The jeweler was showing expensive watches to a person he believed to be a qualified customer. There were no other customers in the store and the jeweler had control of his entrance with a magnetic locking system, and so the jeweler was comfortable in allowing the customer to take her time in comparing several items with one another.
Another customer came to the door and the jeweler buzzed him in.
As the second customer entered, the watch customer suddenly opened her purse wide, scooped several watches into it, and ran for the door, which was seemingly held open by the entering customer.
Almost before the jeweler realized what was happening, both customers were gone – and so were some very expensive watches.
In another event, it was a disturbance in another part of the store that drew the jewelry salesperson’s attention away from her customer; and when the distraction was over, both the customer and several items of jewelry had simply “vanished.”
Grab and run thieves just as often act alone – no secondary distraction, no conveniently opening door – simply a matter of grabbing the goods and bolting. If there is an automatic locking mechanism on the door, it may be just a matter of the thief being savvy enough to hit the release button as he or she reaches the door.
Event number three: The jewelry salesperson was a little unsure of his customer, and so as he was showing rings he was careful to hold the display pad of 29 rings in his hand rather than place it on the showcase surface for the customer to pick through and possibly grab.
The salesperson’s instinct was correct, and when the thief was ready to act, he grabbed the ring he was being shown – and also reached across the showcase and grabbed the display pad out of the salesperson’s hand.
And yet another example of grab-and-run crime: The jeweler was showing merchandise to an established customer – a person whom the jeweler knew to be completely trustworthy. Yet when several items of the customer’s own jewelry were spread on the counter for the jeweler to take in for repair, another person in the store seized the opportunity to grab the customer’s jewelry and dart for the door – escaping on a bicycle.
While some thieves act on opportunities to steal relatively inexpensive goods, many are more experienced and go to elaborate lengths to target expensive diamond and gem goods and very high end watches.
In order to establish credibility, a thief may even make multiple visits to a store, building confidence with a particular salesperson in order to get that person to relax the rules of showing merchandise.
Many jewelers reading this article are this moment recalling their own experiences with grab-and-run crime. Yet we often think of grab-and-run thefts in terms of minor losses, unworthy of great concern.
If a jeweler loses an item which cost $1,000 to theft; he may lose an opportunity to make a $2,000 sale. Which figure is the real loss to the jeweler?
The answer is neither.
While a jeweler may use keystone as a guide to retail pricing, the actual profit margin for the store after sales and overhead expenses is generally much lower than that.
If a jeweler’s overall profit margin is, say 5%, then the store may have to make as much as $20,000 in sales just to make up the loss of $1,000 in merchandise that ran out the door.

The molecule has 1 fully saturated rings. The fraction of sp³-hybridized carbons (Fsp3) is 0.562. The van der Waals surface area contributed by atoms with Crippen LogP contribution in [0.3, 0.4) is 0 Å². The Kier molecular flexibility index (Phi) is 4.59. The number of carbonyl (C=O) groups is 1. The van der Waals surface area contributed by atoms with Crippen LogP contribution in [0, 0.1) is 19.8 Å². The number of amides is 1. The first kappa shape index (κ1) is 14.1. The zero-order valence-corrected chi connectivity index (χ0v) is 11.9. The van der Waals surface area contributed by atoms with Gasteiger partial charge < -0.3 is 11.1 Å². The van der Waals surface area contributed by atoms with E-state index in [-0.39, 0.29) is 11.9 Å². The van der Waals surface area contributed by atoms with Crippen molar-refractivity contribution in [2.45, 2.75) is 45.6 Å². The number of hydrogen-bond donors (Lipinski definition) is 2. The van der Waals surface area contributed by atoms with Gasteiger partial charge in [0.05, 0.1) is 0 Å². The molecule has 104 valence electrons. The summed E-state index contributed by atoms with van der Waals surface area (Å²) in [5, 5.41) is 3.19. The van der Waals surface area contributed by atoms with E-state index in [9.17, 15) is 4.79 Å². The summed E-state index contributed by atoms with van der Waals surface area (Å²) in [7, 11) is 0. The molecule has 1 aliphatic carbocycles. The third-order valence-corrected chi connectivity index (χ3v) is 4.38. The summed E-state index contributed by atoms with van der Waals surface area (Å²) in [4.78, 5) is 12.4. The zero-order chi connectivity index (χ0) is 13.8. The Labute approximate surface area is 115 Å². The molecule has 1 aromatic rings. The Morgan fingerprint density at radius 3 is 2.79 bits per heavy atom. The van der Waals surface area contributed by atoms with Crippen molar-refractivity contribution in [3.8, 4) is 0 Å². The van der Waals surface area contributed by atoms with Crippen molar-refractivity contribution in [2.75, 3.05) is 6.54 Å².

Yet grab and run theft is perhaps one of the most difficult types of crime to prevent; some would say impossible.
It may be said that any time that a jeweler takes merchandise out of a locked showcase to show to the customer, there is the risk that that customer can steal the item being shown. Yet refusing to “show” merchandise to customers is clearly no way to sell jewelry.
So the answer is two-fold:
The first part of the answer is judgement. The more experienced a salesperson is, the more that salesperson is able to rely on certain difficult to describe “instincts” as to recognize risky situations.
As a reminder and as an aide to this, some jewelers have placards in their showcases which indicate that photo identification may be required for the showing of certain merchandise.
The second and most important part of the answer is limitation – one item at a time. While it may not be possible to prevent a person from running out of the store with merchandise – it is almost always possible to prevent the thief from stealing multiple items of jewelry.
Be aware that professional thieves know many ploys designed to encourage jewelry salespersons to relax their instincts and show multiple items of jewelry. It is important that jewelers adopt practices that tactfully explain to customers that it is store policy that only one item of jewelry can be shown at a time.
For example, if a customer wishes to compare two watches or two rings, the sales person might display a second watch or ring on his or her own wrist/finger – or on a display piece.
At least one insurance company provides, free of charge, small showcase signs which state it is an insurance requirement that only one item of jewelry may be shown at a time – although one item at a time may be a very strong recommendation rather than an actual insurance requirement.
There is also available to jewelers a short interactive on-line course entitled “Selling With Security,” which is very good and is highly recommended for all sales associates in the jewelry industry. For details on accessing this course, free to many jewelers, go see www.jmuniversity.com.
Bob Carroll of Robert G. Carroll and Associates is a Certified Insurance Counselor who has specialized in insurance for the jewelry industry for more than a quarter of a century, representing Jewelers Mutual and other carriers in Arkansas, Oklahoma, Mississippi, and Tennessee. “Insurance isn’t just what we do; it’s all we do.” Contact Bob at firstname.lastname@example.org.